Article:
Sorry, A 19th Century Woman Already Has the Best Tombstone

There’s a reason the Bonaventure Cemetery makes its way into every suggested to-do while in Savannah, Georgia. There is, of course, its immortalization in John Berendt’s Midnight in the Garden of Good and Evil. There are the grounds, which amount to a maze of ornate architecture, wrought iron fencing, and centuries-old oak trees draped with hanging moss. There are the creepy statues like the “Bird Girl” from Berendt’s book cover, and “Little Gracie,” the memorial of a 19th century fancy-girl who died in childhood and now sits inside her own grief prison. There is the fact that it is known to be incredibly haunted. There is also something that hasn’t been advertised as a selling point, but should. It’s the headstone belonging to Martha A.E. Kirksey, born on February 28, 1824, whose tombstone reads:

Old tombstone that reads: "Martha A. E. Wife of James Kirksey Born February 28, 1821 Died October 1, 1889 She did what she could."

Martha A. E.

Wife of James Kirksey

Born

February 28, 1824

Died

October 1, 1889

She did what she could.

She did what she could.

When I saw this grave I held two equally weighted feelings in my chest. The first was a oneness with the human race — a top to bottom wholeness. The second was fury. Just a bunch of rage that the perfect epitaph was etched over a hundred years ago. I also had questions. Who was responsible for this? Was it her own doing? Was it her successors? Did she have this planned for a long time or was this a fleeting thought after particularly bad day? Was it even a bad day by her standards? Was the person carving this into stone as moved as I was? Was there push back? Were the families of neighboring graves aghast?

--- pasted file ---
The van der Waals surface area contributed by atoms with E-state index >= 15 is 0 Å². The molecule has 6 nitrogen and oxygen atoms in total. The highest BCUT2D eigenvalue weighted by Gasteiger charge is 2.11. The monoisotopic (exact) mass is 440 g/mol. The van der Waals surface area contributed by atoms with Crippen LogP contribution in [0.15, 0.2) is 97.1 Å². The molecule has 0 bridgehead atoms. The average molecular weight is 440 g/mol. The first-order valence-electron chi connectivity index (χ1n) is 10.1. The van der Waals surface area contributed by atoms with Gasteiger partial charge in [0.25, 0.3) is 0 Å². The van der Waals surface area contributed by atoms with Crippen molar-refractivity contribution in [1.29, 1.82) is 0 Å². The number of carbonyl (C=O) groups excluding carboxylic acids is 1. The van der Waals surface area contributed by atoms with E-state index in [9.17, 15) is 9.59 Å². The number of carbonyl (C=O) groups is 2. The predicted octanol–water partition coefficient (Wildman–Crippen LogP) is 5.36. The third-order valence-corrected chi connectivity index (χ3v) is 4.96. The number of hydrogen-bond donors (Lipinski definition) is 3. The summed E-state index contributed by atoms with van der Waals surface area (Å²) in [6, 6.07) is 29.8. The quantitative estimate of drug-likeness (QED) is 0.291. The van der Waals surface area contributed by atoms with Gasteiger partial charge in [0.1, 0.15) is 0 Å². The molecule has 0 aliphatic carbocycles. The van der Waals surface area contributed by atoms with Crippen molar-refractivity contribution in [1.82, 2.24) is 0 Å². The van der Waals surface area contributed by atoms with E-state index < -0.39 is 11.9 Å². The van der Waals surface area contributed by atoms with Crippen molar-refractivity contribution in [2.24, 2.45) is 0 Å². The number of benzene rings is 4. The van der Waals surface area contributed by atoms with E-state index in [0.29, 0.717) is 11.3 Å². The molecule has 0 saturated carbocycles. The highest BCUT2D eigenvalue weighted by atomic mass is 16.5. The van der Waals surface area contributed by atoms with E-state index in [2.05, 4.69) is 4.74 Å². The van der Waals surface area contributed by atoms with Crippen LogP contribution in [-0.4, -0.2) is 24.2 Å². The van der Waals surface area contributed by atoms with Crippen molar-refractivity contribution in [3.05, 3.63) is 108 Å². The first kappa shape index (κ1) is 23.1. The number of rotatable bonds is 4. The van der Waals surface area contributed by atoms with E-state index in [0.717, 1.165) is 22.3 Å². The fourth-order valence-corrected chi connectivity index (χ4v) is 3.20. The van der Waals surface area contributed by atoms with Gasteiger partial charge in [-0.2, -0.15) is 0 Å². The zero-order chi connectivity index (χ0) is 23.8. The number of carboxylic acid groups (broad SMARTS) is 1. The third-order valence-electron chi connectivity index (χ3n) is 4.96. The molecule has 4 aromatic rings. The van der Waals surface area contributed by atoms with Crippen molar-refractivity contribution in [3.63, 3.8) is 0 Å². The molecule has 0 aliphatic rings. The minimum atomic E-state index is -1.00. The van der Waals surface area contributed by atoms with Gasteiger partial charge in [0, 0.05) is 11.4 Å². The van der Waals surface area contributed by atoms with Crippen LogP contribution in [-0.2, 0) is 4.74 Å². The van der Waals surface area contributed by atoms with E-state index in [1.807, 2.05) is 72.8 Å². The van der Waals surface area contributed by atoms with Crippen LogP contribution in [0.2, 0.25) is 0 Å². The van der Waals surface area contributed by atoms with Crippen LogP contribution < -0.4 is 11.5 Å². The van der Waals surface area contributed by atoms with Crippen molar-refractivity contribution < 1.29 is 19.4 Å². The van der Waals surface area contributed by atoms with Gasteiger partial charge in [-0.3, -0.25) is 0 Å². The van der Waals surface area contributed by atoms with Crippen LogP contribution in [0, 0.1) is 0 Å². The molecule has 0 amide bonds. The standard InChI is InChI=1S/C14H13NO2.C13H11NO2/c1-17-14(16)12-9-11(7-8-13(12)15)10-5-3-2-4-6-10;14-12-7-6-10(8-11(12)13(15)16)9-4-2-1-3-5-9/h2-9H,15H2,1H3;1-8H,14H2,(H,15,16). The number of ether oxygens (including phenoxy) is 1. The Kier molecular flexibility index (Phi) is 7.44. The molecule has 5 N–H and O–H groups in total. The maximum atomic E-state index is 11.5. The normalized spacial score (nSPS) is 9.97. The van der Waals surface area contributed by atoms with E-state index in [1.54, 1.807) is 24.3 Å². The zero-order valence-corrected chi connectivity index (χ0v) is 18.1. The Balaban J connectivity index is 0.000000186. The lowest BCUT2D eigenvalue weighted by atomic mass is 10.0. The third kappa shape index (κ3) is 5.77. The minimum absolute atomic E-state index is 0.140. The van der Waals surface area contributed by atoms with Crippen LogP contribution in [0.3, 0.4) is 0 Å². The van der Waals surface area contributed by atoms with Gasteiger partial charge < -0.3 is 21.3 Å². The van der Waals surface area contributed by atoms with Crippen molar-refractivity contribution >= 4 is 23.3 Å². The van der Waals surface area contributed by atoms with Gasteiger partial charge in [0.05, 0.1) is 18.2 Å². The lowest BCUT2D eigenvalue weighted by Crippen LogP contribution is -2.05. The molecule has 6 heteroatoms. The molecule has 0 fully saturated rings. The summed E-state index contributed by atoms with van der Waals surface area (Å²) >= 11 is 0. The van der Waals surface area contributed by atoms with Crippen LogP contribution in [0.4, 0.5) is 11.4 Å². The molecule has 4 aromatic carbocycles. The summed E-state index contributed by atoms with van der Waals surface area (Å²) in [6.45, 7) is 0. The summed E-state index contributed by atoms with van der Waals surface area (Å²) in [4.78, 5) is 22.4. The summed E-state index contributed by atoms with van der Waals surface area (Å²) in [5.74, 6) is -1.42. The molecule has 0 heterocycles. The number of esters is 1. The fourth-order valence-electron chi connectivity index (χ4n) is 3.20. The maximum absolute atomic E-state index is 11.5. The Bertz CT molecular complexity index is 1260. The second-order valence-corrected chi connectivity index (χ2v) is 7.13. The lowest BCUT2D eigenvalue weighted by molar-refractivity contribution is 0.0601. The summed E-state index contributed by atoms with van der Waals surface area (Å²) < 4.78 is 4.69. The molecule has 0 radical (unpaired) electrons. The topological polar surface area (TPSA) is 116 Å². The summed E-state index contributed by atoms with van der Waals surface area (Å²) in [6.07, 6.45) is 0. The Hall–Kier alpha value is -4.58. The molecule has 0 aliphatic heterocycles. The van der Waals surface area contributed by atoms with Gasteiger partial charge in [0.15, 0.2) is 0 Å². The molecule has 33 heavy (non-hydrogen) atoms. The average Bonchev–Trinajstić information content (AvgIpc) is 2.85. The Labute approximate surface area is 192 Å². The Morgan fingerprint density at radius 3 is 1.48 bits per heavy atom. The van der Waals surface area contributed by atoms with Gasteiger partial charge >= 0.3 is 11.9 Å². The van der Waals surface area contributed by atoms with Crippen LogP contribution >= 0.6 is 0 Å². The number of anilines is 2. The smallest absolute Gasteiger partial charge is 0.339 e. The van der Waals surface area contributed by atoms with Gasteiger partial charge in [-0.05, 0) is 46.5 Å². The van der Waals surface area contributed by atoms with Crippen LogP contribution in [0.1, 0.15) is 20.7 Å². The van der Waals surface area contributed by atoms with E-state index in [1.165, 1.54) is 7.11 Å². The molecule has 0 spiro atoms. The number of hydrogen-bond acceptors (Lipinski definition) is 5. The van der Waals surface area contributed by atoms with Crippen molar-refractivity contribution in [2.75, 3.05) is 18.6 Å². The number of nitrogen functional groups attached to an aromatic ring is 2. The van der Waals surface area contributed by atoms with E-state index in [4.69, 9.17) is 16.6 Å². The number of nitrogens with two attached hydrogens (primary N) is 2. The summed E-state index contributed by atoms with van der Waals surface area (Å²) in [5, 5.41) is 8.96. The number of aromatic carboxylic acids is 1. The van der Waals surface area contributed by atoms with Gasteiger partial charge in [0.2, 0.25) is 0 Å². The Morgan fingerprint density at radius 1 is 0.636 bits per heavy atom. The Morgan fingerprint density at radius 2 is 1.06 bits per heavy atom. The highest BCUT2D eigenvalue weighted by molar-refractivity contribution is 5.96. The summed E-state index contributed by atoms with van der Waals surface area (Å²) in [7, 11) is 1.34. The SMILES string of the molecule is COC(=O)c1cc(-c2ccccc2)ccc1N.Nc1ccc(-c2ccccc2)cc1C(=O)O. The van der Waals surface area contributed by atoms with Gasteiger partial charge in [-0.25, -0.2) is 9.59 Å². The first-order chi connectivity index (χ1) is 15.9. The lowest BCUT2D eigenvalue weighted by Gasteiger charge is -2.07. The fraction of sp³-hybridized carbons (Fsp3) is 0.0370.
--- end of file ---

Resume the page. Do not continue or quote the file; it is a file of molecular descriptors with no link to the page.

Because even though this kind of candidness would transcend any cemetery, this was Bonaventure. It was the final destination for many of Savannah’s then “elites,” and high society in the 19th century South was built on things like status, formality, and presentation — not a drawing back of the curtain. And then there Martha goes, putting out a drunk-aunt-in-a-bathing-suit vibe.

It called to mind a certain brand of comedy on Twitter from women who’ve amassed tens to hundreds of thousands of followers despite their non-celebrity status, and who regularly tweet about things like eating whole rotisserie chickens at a playground full of children while drinking wine out of a carton. Martha embodying this modern energy in a world so far removed from ours with such efficiency had me spinning. So, what in Martha’s life lead to this? I had to find out. Indeed: who is she.